‘We Independent Women, Some Mistake Us For Whores’ – Why Prostitution Isn’t Okay.

By Lydia Snodin

Turn Off The Blue Light campaign poster
Image: turnoffthebluelight.ie

Voulez-vous couchez avec moi? No? Well there’s no need to be rude! After my first year of university my finances are in the worst shape they have ever been. So what can you do to earn a bit of extra money? Waiting tables, cleaning – or of course you could try having sex with people for money. I did the last one. LOL JK, I just extended my overdraft. I have however been trying to figure out exactly what I think about it. I have previously written what I thought were fairly innocuous articles that people on the internet (Tumblr) have taken offence to. If those pieces were me tentatively dipping my toes into the waters of controversy then this is my haphazard canon ball into a massive outdoor swimming pool full of disgruntled members of the general public.  I never could get the knack of gracefully diving in.

There have been two campaigns recently concerning fucking for cash. First came ‘Turn Off the Red Light’ aiming to stop sex trafficking and then there was ‘Turn Off the Blue Light’ promoting rights and protection for sex workers. Now, of course I want women to have rights and be protected (duh!) but the posters of the latter campaign read like the Lord Kitchener WWI recruitment posters: ‘WE NEED YOU (to suck cock)’. As much as a dominatrix would have brightened up our sixth form careers fair – she could have given out free mini whips instead of pens – I think this attitude to sex work is dangerous. So let’s delve into what I don’t like about prostitution:

Should we be able to pay for sex?

I have, with my limited knowledge of the subject at hand, taken it upon myself to watch not one, not two, not three BUT ALL FOUR series of Secret Diary of a Call Girl in order to immerse myself in the world of sex for pay and Billie Piper’s slightly odd face. Basically the show kind of sucks balls and doesn’t really say anything more insightful than ‘Billie Piper looks nice in nice clothes’. The look they seem to have gone for is disturbingly similar to that of the female lead singer of Dee-lite. Let me demonstrate:

Groove is in the whoooooorrre. Well, I laughed.
Lady Miss Kier (calurvillade.blogspot.co.uk) and Belle (tvtropes.org)

I found my problem was not primarily with those who sell their bodies but the men that buy them. NEWS FLASH: It’s not impossible to have sex with people if you’re not a complete dick about it. Indulging in prostitutes has never and will never be an indicator of a man who respects women. The married men who use prostitutes are using the idea of fake women who are always patient, fond of blow jobs and in the mood to escape from confronting the realities of a relationship. So what if you and your wife aren’t getting on at the moment; grow up and sort your relationship out like the adult you claim to be. Complaining about your wife’s failings in comparison to a prostitute is comparable to getting used to typing in ‘Motherlode’ on The Sims to get money but refusing to accept that in real life you have to get a job.

I do think all sorts of open and honest relationships can work but paying to fuck someone, whether you’re in a relationship or not, is despicable. All it does is provide a standard for women in relationships to be judged by, because the line between the fantasy of prostitution and the reality of sex has been blurred. When Belle’s clients are saying: ‘Oh my! That was amazing!’ you sort of think… ‘Well yeah… She was being paid you absolute muppet. She doesn’t like your cock, she likes your money.’ And I think it is this blurring of fantasy and reality that makes it such a successful industry; there are loads of sad men just wanting to have some sort of intimacy but stubbornly refusing to do the things to earn it.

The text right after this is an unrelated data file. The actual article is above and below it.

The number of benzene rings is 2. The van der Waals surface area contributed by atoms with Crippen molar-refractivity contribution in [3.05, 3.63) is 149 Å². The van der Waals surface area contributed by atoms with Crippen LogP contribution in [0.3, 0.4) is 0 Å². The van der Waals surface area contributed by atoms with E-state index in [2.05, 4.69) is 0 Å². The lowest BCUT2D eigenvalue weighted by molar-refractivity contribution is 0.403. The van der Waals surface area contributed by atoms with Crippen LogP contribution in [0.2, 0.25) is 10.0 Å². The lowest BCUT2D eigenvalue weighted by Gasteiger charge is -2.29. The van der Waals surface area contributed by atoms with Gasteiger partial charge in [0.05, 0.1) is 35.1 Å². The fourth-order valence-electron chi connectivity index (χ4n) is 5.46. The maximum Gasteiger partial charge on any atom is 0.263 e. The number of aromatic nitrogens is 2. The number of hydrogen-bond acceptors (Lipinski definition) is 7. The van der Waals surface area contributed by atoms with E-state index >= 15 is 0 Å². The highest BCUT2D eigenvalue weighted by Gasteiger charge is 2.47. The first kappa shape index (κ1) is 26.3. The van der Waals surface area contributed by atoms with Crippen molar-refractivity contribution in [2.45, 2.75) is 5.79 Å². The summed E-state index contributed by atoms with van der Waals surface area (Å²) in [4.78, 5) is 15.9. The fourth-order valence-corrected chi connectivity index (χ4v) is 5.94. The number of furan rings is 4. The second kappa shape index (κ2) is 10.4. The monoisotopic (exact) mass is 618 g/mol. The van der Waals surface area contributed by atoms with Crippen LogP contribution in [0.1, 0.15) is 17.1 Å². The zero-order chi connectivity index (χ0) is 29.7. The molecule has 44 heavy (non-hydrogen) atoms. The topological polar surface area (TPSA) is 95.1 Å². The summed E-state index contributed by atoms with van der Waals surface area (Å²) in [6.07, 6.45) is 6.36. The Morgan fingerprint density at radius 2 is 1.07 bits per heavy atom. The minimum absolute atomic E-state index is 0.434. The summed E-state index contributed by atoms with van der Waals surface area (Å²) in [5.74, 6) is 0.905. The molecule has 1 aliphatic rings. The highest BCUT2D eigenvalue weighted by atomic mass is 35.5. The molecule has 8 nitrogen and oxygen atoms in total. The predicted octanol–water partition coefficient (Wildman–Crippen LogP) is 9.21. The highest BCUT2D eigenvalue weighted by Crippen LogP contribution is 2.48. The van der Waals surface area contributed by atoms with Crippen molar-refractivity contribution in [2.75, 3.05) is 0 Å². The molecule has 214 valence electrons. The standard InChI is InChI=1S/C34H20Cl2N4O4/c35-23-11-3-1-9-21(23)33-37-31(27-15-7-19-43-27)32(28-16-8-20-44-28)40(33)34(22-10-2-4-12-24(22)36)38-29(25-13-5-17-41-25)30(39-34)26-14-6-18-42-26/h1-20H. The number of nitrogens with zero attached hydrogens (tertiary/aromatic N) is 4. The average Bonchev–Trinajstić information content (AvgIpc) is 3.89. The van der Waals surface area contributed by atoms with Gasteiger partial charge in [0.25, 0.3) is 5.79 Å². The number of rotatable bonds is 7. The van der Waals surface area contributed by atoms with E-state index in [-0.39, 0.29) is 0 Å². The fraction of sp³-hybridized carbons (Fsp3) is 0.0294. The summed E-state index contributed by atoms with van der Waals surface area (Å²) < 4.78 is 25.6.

The Real Belle Du Jour (Brooke Magnanti) and Billie Piper who played her.
Image: poptower.com

Is being a prostitute like any other job?

But isn’t pretending to enjoy sex with someone just like a cashier smiling at a customer and telling him to have a nice day? Well no actually, it’s another kettle of butt plugs altogether mate! Prostitutes are being portrayed as replacements for wives and girlfriends. This is because, if you weren’t aware, sex is usually an integral part of a relationship and a personal life, giving someone a receipt for their purchase at Subway is not. Selling sex to men escaping the realities of relationships only stands to confirm the ‘grin and bear it’ approach of women to sex.

If I were a prostitute, which as we have already covered I am not, I would feel that sleeping with married men was very very fucked up. I mean sure, in one episode Billie Piper’s Belle du Jour stops seeing a client because his wife found out about her and told him to sort his marriage out, but she doesn’t think twice unless the wife finds out. This is, if you really weren’t forced into it, a morally dubious, if not bankrupt way to make money. Nobody would defend someone cheating with a married man so is being paid to do it okay? Prostitutes who do that have betrayed the women in those relationships for cash and solely for the benefit of pathetic men.

Satine in Moulin Rouge from 2001. I am going to go cry in a corner about aging. (image: fanpix.net)

Is paying for sex actually a good way to explore your sexuality?

You may say: ‘People can explore fetishes in private in a way they otherwise couldn’t!’ Surely paying someone so they’ll keep schtum about you wanting to have hummus smeared on your chin whilst being read Philip Larkin is actually worse for openness about sex? Rather than retreating to ladies of the night people should be engaging in open and honest relationships and/or going to cool underground sex clubs with like minded individuals who aren’t being paid to pretend to enjoy it.